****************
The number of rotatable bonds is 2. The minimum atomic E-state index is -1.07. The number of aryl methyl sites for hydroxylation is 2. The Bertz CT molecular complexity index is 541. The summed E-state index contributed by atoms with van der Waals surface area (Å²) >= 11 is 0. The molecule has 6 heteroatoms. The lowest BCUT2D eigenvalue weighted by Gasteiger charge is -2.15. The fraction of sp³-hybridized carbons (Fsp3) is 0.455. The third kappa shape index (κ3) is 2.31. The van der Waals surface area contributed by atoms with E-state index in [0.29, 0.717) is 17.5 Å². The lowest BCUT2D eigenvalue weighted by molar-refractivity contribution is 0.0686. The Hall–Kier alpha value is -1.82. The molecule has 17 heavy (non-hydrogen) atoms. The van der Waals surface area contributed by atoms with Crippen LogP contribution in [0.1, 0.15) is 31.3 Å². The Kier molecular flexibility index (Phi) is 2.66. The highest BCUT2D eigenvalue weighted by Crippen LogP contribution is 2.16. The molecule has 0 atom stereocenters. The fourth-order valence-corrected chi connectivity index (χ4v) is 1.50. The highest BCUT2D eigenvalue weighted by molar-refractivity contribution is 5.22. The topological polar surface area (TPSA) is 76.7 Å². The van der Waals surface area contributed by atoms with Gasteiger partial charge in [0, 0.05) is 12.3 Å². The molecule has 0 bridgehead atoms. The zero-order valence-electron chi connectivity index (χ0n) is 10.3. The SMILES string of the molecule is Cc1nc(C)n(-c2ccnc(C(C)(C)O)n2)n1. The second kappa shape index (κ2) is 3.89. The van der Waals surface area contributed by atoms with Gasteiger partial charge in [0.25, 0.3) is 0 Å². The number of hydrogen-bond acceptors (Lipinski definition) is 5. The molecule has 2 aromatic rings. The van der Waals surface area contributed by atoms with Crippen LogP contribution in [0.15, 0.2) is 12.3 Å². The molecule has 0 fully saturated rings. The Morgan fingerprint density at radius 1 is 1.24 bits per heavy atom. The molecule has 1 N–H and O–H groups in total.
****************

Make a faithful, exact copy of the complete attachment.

The number of rotatable bonds is 2. The minimum atomic E-state index is -1.07. The number of aryl methyl sites for hydroxylation is 2. The Bertz CT molecular complexity index is 541. The summed E-state index contributed by atoms with van der Waals surface area (Å²) >= 11 is 0. The molecule has 6 heteroatoms. The lowest BCUT2D eigenvalue weighted by Gasteiger charge is -2.15. The fraction of sp³-hybridized carbons (Fsp3) is 0.455. The third kappa shape index (κ3) is 2.31. The van der Waals surface area contributed by atoms with E-state index in [0.29, 0.717) is 17.5 Å². The lowest BCUT2D eigenvalue weighted by molar-refractivity contribution is 0.0686. The Hall–Kier alpha value is -1.82. The molecule has 17 heavy (non-hydrogen) atoms. The van der Waals surface area contributed by atoms with Crippen LogP contribution in [0.1, 0.15) is 31.3 Å². The Kier molecular flexibility index (Phi) is 2.66. The highest BCUT2D eigenvalue weighted by Crippen LogP contribution is 2.16. The molecule has 0 atom stereocenters. The fourth-order valence-corrected chi connectivity index (χ4v) is 1.50. The highest BCUT2D eigenvalue weighted by molar-refractivity contribution is 5.22. The topological polar surface area (TPSA) is 76.7 Å². The van der Waals surface area contributed by atoms with Gasteiger partial charge in [0, 0.05) is 12.3 Å². The molecule has 0 bridgehead atoms. The zero-order valence-electron chi connectivity index (χ0n) is 10.3. The SMILES string of the molecule is Cc1nc(C)n(-c2ccnc(C(C)(C)O)n2)n1. The second kappa shape index (κ2) is 3.89. The van der Waals surface area contributed by atoms with Gasteiger partial charge in [0.25, 0.3) is 0 Å². The number of hydrogen-bond acceptors (Lipinski definition) is 5. The molecule has 2 aromatic rings. The van der Waals surface area contributed by atoms with Crippen LogP contribution in [0.15, 0.2) is 12.3 Å². The molecule has 0 fully saturated rings. The Morgan fingerprint density at radius 1 is 1.24 bits per heavy atom. The molecule has 1 N–H and O–H groups in total.